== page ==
It was similar, though not near as intentional on the opponent’s part to Kawhi Leonard’s ankle injury in the Spurs series with Golden State a couple of seasons ago. Leonard came down on Zaza Pachulia’s foot that was or was not intentionally stuck there for Leonard to land on. It was a series-changing moment and had VanVleet’s ankle, which appears to have avoided a bad fate on this occasion this would have been another.

3. THE BALL IS HOPPING NOW

We actually don’t see this changing that much, but three is a strong argument to be made for going into the playoffs when you are at your absolute best and the Raptors passing game may be there right now.

In New York the Raptors put up 32 assists. In Chicago it was up to 35. The ball is moving and the Raptors are going from good shot to great shot on just about every possession. Credit Gasol for a large part of this but also give credit to the Raptors’ coaching staff which is putting an emphasis on ball movement. Once the ball starts moving, the act is contagious.

The absence of Leonard, who is a supremely gifted scorer and a guy who the Raptors have no problems putting the ball in his hands and letting him go to work, most definitely played a role in the big assist numbers these past two games, so upon his return expect for them to slide a little. But there’s little question that ball movement, even with Leonard in the lineup, is at its peak right now in Toronto and it’s always nice to start your most important games playing at your peak.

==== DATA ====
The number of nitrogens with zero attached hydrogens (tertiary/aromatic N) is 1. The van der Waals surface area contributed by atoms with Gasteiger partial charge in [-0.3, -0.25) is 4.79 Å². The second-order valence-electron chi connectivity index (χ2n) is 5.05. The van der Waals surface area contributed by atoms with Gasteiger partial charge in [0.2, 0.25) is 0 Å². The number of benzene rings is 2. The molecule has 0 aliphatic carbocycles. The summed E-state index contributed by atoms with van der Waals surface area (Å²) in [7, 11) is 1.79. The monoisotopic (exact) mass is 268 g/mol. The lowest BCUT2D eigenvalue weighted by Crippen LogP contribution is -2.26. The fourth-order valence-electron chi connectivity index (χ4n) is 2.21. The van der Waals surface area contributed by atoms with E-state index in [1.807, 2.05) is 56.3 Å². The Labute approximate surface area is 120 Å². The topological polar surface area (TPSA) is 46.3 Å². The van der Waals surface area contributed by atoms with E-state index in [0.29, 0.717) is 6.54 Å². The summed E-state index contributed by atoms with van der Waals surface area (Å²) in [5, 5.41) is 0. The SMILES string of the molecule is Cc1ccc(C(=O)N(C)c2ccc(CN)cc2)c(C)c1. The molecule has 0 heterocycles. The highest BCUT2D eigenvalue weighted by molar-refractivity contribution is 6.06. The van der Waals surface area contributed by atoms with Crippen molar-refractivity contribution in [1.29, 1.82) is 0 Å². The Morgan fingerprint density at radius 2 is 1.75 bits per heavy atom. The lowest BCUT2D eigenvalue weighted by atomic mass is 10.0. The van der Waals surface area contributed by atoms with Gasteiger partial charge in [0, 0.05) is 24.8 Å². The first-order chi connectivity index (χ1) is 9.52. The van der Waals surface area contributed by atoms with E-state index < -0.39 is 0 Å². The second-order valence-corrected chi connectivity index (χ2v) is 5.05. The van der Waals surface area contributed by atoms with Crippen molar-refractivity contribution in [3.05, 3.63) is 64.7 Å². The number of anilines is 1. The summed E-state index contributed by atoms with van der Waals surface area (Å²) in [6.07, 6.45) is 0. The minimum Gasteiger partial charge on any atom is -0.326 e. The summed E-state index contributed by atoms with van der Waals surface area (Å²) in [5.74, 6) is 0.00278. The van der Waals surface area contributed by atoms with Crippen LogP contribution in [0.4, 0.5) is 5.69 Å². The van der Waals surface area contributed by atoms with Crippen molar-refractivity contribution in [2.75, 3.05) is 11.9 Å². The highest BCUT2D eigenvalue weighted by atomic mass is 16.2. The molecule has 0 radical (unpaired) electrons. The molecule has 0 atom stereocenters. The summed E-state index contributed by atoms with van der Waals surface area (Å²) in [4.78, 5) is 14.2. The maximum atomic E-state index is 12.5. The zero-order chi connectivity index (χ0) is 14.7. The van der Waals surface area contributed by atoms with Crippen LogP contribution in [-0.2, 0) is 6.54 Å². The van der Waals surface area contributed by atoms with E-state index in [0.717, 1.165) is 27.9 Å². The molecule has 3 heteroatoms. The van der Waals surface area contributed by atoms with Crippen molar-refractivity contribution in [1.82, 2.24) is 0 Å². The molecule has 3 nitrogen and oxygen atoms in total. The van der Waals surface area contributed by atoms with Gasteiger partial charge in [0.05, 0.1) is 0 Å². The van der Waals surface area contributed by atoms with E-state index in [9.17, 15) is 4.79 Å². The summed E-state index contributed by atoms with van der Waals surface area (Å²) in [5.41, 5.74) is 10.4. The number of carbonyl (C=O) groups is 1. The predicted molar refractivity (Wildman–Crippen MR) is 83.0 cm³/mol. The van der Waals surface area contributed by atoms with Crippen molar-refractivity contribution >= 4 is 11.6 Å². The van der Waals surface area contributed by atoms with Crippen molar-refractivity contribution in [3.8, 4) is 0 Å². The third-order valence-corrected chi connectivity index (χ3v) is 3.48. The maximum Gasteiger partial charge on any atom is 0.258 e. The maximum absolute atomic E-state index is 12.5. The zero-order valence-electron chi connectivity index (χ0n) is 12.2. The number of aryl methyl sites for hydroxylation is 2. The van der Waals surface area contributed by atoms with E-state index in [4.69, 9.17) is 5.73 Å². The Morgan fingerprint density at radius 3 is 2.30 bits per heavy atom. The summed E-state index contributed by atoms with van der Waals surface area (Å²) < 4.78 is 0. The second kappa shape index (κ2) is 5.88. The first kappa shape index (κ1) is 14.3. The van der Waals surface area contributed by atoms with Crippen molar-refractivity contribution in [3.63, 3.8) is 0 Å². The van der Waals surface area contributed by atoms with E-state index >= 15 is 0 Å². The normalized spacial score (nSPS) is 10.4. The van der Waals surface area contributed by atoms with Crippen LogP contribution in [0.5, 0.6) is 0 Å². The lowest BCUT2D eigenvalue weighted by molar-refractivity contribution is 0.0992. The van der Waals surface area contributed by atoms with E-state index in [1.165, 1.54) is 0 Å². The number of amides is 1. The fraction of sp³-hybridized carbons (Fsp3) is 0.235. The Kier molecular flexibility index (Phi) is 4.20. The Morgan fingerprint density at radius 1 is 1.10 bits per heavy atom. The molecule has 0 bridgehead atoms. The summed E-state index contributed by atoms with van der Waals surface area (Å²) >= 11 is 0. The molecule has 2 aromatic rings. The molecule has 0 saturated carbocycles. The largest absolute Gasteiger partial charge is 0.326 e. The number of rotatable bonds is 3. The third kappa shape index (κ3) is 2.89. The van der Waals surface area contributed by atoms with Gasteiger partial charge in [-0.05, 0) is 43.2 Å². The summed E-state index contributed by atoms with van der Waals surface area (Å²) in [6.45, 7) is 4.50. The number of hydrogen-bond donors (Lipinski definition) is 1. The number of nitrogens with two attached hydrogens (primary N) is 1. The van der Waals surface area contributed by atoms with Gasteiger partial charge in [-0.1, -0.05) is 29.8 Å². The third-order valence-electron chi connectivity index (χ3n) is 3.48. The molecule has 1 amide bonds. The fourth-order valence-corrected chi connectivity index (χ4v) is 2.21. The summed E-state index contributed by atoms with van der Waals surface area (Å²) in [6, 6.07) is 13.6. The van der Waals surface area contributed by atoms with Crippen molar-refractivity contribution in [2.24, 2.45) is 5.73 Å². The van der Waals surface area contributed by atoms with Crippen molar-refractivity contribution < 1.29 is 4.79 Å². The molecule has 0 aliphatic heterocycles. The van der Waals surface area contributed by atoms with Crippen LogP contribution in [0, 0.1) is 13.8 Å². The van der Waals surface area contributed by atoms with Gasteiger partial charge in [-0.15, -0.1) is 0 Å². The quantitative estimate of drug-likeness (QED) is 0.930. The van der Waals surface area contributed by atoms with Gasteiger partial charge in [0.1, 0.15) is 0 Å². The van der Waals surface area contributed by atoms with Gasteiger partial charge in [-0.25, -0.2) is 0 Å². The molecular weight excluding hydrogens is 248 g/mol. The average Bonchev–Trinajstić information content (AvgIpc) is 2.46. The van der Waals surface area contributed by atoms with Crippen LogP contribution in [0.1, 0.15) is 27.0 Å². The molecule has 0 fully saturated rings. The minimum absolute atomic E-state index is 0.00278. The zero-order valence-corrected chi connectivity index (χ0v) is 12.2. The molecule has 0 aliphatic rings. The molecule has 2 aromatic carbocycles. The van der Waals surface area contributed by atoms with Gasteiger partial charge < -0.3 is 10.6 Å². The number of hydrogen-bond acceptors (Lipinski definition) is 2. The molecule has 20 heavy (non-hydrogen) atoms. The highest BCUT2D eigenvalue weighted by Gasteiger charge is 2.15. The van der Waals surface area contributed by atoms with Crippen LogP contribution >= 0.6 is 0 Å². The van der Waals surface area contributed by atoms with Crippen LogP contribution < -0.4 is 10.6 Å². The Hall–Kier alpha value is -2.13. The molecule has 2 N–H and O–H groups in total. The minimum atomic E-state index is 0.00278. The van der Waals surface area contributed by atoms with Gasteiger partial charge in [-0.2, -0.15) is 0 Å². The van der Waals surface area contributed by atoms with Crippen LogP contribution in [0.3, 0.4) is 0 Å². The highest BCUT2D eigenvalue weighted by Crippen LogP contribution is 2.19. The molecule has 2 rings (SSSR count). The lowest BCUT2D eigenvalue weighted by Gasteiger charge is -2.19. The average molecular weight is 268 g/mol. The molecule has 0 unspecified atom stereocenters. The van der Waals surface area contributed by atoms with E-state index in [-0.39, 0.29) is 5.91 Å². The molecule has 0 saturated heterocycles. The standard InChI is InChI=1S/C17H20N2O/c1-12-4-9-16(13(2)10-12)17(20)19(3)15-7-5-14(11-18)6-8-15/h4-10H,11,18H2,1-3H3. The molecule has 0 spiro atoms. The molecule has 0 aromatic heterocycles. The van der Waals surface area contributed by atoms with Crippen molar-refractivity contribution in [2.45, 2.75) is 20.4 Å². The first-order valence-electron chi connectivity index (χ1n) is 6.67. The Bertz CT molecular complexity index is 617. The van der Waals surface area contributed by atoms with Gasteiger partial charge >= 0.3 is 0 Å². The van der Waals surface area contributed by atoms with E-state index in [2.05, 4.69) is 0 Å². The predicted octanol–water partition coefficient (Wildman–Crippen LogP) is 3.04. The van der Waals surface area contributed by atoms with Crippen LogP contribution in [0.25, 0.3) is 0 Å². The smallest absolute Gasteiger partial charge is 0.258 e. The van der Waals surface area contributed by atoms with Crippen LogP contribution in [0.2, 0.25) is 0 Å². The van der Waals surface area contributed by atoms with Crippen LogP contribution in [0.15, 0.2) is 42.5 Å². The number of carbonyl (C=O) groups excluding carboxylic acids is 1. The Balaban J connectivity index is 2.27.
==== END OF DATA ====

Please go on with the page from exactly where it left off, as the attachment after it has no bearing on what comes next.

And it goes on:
4. EVEN THE NEGATIVES ARE TRENDING IN THE RIGHT DIRECTION

A few games back the Raptors were at least mildly concerned with the direction both their defence and their turnover numbers were trending. That is no longer the case. Over an 13-game stretch from the beginning of March up to and including the win over Chicago last Tuesday, the Raptors had committed 15 or more turnovers in 10 of the 13 games. That’s not a good sign for a team that averages around 14 a night. That too has been cleaned up on this recent two-game road trip where the team averaged just 10 a night in the two games.

Defensively there was that spike in opponent’s three-point makes over three games, two against OKC and one against Charlotte. VanVleet explained how that came to be.

“A lot of it has been just the experiments and just trying different things defensively. Traditionally in the NBA you have a set defensive scheme and this is what we do and we do it every night no matter what. We have been mixing and matching and trying different things for different teams so we have more in our package.”

5. THEY’RE READY

These Raptors know exactly who they are and no amount of games or repetitions or time together on the floor is going to change that. Gasol, as he said post-game on Saturday would not object to starting the playoff run tomorrow. As the most important late season addition — the ball is in his hands these days as much as it is in the hands of either point guard — Gasol of all people would stand to benefit the most from more time to get acclimated. And he will use every second of that, no question. But like his head coach, Gasol would have no reservations about pushing the agenda a bit and moving straight to playoff basketball.

Copyright Postmedia Network Inc., 2019